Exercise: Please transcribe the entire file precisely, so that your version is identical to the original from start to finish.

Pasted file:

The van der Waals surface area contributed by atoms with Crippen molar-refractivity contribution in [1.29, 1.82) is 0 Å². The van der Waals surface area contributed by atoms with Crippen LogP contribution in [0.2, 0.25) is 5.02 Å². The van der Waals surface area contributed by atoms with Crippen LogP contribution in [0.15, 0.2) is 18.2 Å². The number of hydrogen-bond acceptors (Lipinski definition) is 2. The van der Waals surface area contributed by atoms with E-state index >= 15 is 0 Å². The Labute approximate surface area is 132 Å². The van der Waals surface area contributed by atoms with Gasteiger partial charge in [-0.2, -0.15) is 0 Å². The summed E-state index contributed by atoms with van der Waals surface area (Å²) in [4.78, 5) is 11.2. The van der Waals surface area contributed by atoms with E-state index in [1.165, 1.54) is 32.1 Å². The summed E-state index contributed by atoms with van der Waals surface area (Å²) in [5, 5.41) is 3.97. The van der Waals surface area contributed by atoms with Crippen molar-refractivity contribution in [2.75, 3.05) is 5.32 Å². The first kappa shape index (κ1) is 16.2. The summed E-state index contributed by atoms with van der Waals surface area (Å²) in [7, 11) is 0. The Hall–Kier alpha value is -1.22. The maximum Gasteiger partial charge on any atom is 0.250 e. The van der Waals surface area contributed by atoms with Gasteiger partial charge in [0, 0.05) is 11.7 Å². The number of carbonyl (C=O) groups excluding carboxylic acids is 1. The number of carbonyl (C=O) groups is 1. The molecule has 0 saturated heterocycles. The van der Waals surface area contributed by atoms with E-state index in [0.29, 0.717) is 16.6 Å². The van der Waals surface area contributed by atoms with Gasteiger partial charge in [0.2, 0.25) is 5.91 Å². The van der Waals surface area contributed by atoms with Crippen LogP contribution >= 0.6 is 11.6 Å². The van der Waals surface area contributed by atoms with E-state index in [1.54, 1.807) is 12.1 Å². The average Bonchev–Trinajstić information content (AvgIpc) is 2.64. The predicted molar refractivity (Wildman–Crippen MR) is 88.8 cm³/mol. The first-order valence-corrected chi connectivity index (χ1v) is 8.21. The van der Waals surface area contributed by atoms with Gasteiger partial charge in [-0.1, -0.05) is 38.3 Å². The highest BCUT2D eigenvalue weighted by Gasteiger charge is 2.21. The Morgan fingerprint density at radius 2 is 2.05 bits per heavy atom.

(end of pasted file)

The van der Waals surface area contributed by atoms with Crippen molar-refractivity contribution in [1.29, 1.82) is 0 Å². The van der Waals surface area contributed by atoms with Crippen LogP contribution in [0.2, 0.25) is 5.02 Å². The van der Waals surface area contributed by atoms with Crippen LogP contribution in [0.15, 0.2) is 18.2 Å². The number of hydrogen-bond acceptors (Lipinski definition) is 2. The van der Waals surface area contributed by atoms with E-state index >= 15 is 0 Å². The Labute approximate surface area is 132 Å². The van der Waals surface area contributed by atoms with Gasteiger partial charge in [-0.2, -0.15) is 0 Å². The summed E-state index contributed by atoms with van der Waals surface area (Å²) in [4.78, 5) is 11.2. The van der Waals surface area contributed by atoms with E-state index in [1.165, 1.54) is 32.1 Å². The summed E-state index contributed by atoms with van der Waals surface area (Å²) in [5, 5.41) is 3.97. The van der Waals surface area contributed by atoms with Crippen molar-refractivity contribution in [2.75, 3.05) is 5.32 Å². The first kappa shape index (κ1) is 16.2. The summed E-state index contributed by atoms with van der Waals surface area (Å²) in [7, 11) is 0. The Hall–Kier alpha value is -1.22. The maximum Gasteiger partial charge on any atom is 0.250 e. The van der Waals surface area contributed by atoms with Gasteiger partial charge in [0, 0.05) is 11.7 Å². The number of carbonyl (C=O) groups excluding carboxylic acids is 1. The number of carbonyl (C=O) groups is 1. The molecule has 0 saturated heterocycles. The van der Waals surface area contributed by atoms with E-state index in [0.29, 0.717) is 16.6 Å². The van der Waals surface area contributed by atoms with Gasteiger partial charge in [0.2, 0.25) is 5.91 Å². The van der Waals surface area contributed by atoms with Crippen LogP contribution >= 0.6 is 11.6 Å². The van der Waals surface area contributed by atoms with E-state index in [1.54, 1.807) is 12.1 Å². The average Bonchev–Trinajstić information content (AvgIpc) is 2.64. The predicted molar refractivity (Wildman–Crippen MR) is 88.8 cm³/mol. The first-order valence-corrected chi connectivity index (χ1v) is 8.21. The van der Waals surface area contributed by atoms with Gasteiger partial charge in [-0.1, -0.05) is 38.3 Å². The highest BCUT2D eigenvalue weighted by Gasteiger charge is 2.21. The Morgan fingerprint density at radius 2 is 2.05 bits per heavy atom.